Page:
Cloud in S.A.
cloud computing south africa
Many people complain that the concept of cloud computing is merely a marketing term to define centralized, mainframe computing. However, the model of today’s cloud computing vastly differs from that of mainframes of the past.
First, the sheer amount of resources available makes today’s cloud computing incomparable to mainframe/terminal host computing. It’s nothing for cloud storage providers to quickly add another Gb of storage for a customer simply at the customer’s request thanks to scalable and flexible cloud-computing resources hosted by companies such as Ascendance. The efficiency of delivering cloud-computing resources is also credited to faster networking and Internet connectivity at a relatively low price. Admittedly we have slower speeds and more expensive connectivity costs in South Africa, versus the Europe and US, but that it about to change dramatically. We have already seen major changes in Telkom’s broadband offerings, mobile provider cost rates and finally the signature of “South Africa Connect” – Government’s broadband strategy and plan, on 6 December 2013.
Second, cloud computing is a broad umbrella under which many sub-divisions fall. Cloud computing can include Software-as-a-Service (SaaS) where a specific application or service is offered to a customer as a subscription. Dropbox is probably the best-known example of SaaS. Be careful though, your data may reside outside the borders of South Africa and you need to be aware of the POPI (Protection of Personal Information) Act, signed into law by the President of South Africa on 2 December 2013.
When utilizing cloud-based solutions, it is important to consider the following:
- Identification and protection of personal information in the cloud (i.e. data processed in unlawful manner, inappropriately collected data, unauthorized access to personal information and intellectual property, unauthorized exposure of data at cloud location, malicious activity of co-tenant, subpoena by law enforcement (digital evidence / e-discovery)).
- Responsibilities and liability of the cloud provider (i.e. ensuring that the agreement between your company and the cloud provider caters for the privacy and security requirements as stipulated in Section 19-22 of the PPI Bill).
- Cross-border transfer of personal information (ensuring compliance with Chapter 9 of the PPI Bill).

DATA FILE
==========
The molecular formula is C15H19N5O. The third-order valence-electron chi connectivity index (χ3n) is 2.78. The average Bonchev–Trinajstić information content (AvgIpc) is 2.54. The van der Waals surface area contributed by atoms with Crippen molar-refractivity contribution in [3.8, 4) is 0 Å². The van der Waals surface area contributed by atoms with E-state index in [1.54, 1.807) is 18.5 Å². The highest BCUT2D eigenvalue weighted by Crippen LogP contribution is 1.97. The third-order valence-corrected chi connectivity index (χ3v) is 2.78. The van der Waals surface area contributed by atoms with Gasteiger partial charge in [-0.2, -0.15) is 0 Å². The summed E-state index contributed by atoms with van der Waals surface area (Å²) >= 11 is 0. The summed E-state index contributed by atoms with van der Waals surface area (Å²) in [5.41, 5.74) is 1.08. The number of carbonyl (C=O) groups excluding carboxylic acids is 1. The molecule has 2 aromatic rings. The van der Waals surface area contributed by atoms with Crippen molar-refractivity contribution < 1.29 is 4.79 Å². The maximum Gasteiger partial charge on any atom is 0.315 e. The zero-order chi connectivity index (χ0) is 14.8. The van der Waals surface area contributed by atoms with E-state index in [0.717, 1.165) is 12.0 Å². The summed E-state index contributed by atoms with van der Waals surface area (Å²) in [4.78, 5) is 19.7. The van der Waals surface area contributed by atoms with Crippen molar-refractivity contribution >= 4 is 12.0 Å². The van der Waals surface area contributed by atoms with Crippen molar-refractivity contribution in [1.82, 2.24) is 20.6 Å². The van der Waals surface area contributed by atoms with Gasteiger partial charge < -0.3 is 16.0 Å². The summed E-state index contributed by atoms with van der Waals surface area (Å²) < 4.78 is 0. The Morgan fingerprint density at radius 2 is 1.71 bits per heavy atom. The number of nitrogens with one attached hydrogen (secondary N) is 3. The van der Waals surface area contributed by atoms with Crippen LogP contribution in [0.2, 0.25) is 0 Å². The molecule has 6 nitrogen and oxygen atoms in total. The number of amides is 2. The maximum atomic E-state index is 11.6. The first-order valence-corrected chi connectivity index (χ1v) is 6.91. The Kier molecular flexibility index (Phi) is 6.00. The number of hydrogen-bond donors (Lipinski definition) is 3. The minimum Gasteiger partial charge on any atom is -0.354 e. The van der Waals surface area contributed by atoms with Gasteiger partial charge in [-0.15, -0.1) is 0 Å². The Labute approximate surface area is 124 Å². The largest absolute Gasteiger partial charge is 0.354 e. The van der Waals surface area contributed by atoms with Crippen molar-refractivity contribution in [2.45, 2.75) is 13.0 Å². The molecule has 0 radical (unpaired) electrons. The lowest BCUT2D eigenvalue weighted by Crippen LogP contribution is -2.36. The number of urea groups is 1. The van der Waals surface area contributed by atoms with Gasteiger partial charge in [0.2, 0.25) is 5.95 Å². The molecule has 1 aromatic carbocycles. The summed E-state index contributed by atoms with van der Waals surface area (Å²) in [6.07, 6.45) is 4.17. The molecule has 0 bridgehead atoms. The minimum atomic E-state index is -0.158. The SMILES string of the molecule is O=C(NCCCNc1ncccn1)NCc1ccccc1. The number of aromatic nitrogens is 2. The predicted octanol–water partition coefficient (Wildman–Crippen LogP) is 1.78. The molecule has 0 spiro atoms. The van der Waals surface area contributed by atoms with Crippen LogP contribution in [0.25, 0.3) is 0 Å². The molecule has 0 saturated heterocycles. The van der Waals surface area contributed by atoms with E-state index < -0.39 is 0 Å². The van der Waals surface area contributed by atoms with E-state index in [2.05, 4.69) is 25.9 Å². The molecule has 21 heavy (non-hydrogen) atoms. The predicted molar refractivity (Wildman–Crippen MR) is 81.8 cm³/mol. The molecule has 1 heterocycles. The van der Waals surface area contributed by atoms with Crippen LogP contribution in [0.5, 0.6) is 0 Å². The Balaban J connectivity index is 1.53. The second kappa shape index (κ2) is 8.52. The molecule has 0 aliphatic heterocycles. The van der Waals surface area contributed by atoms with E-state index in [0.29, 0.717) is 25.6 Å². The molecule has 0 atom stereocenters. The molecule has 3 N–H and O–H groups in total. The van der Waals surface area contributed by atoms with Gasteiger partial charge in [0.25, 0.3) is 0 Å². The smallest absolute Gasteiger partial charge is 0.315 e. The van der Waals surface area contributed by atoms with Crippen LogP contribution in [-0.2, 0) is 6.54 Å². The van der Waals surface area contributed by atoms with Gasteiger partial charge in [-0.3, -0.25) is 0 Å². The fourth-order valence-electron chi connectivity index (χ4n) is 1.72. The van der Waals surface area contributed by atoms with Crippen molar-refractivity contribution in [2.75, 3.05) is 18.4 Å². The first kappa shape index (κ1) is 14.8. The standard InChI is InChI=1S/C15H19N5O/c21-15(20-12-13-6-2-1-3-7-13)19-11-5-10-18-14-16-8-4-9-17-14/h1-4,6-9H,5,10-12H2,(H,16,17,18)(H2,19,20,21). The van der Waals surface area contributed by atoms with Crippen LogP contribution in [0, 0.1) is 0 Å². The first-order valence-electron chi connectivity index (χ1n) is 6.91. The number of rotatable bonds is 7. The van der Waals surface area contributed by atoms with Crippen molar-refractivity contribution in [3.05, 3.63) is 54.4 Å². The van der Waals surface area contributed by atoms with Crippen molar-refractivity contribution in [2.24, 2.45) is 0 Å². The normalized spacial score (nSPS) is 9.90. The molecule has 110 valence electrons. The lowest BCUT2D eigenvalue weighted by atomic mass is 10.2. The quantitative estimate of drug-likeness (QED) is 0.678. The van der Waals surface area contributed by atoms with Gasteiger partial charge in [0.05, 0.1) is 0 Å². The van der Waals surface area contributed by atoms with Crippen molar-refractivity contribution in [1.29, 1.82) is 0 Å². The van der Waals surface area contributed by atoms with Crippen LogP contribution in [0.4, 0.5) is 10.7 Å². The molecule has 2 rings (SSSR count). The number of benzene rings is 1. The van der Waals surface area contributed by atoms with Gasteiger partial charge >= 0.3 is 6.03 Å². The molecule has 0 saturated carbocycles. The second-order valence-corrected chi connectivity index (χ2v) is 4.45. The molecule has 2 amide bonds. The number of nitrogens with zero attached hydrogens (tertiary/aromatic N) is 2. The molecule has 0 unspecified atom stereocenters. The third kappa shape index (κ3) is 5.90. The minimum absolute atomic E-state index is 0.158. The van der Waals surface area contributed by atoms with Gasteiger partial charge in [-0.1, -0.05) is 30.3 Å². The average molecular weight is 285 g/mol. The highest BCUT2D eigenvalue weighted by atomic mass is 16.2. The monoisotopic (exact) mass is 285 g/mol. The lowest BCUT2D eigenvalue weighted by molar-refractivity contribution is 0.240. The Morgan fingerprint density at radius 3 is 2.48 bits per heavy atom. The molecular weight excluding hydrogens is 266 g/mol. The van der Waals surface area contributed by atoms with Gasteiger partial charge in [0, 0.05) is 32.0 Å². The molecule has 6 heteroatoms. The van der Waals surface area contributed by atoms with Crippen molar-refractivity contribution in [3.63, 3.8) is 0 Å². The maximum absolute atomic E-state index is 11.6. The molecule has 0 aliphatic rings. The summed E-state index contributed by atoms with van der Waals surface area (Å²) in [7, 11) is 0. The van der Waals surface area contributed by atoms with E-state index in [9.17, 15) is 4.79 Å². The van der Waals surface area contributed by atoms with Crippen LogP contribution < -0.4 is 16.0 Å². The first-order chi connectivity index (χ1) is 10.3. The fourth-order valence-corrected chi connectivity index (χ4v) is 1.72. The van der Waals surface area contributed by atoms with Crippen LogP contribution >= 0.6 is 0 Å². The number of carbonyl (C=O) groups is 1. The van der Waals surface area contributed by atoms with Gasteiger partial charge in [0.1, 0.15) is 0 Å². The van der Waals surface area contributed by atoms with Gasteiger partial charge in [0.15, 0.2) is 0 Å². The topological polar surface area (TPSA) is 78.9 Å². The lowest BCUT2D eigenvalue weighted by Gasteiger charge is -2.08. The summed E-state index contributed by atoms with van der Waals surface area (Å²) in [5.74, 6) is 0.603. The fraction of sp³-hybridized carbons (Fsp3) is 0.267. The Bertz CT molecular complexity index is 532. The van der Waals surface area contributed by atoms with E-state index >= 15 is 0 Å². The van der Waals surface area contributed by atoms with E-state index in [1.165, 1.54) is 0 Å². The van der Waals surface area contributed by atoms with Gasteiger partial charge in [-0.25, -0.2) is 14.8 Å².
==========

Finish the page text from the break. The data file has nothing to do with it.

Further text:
- Download this DOCUMENT if you are interested in how Ascendance can help with some of the POPI Act aspects.
Most small businesses will more than likely only use SaaS services as it provides a way of delivering a host of software and technical services that would otherwise be cost-prohibitive and difficult to manage as on-premise. Some small businesses will use Cloud Infrastructure (Infrastructure-as-a-Service or IaaS), whereby businesses can purchase IT infrastructure such as virtual resources (like servers, computer memory, firewalls and so forth). Fewer small business will use Platform-as-a-Service (PaaS) which allows a platform on which you create and deploy custom applications, databases and line-of-business services integrated into one platform. Examples of PaaS include Windows Azure and Google App Engine.
Contact Ascendance on: 012 345 5006 for Cloud Computing South Africa based!
‘The Cloud’ also known as Cloud Computing is far from being a new concept and has evolved from only being “computing”. Ascendance helps you make sense of what “cloud” means for you and your business. Many definitions of cloud computing exist, but in simple terms “the cloud” refers to the practice of using a network of remote servers (computers) hosted on the Internet (in data centers) to store, manage, and process data, rather than using a local (on own premises) server or a personal computer.
of cloud solutions
The benefits of Cloud Solutions are multiple and will vary for each business, but it is safe to say that Cloud computing has proven a “windfall” to especially small businesses, where it hits a pretty sweet spot. With cloud services, small businesses reap the benefits of not having to deploy physical infrastructure like file and e-mail servers, storage systems or shrink-wrapped software.
Of course, “clouds bring rain” and cloud computing raises concerns with some, about security, stability, speed and data ownership. A recent survey found that cloud computing adoption rates drastically increased since 2009; however, the same survey also revealed concerns over efficiently managing disparate cloud services. Exactly the reason you require a “Cloud Integrator”, such as Ascendance.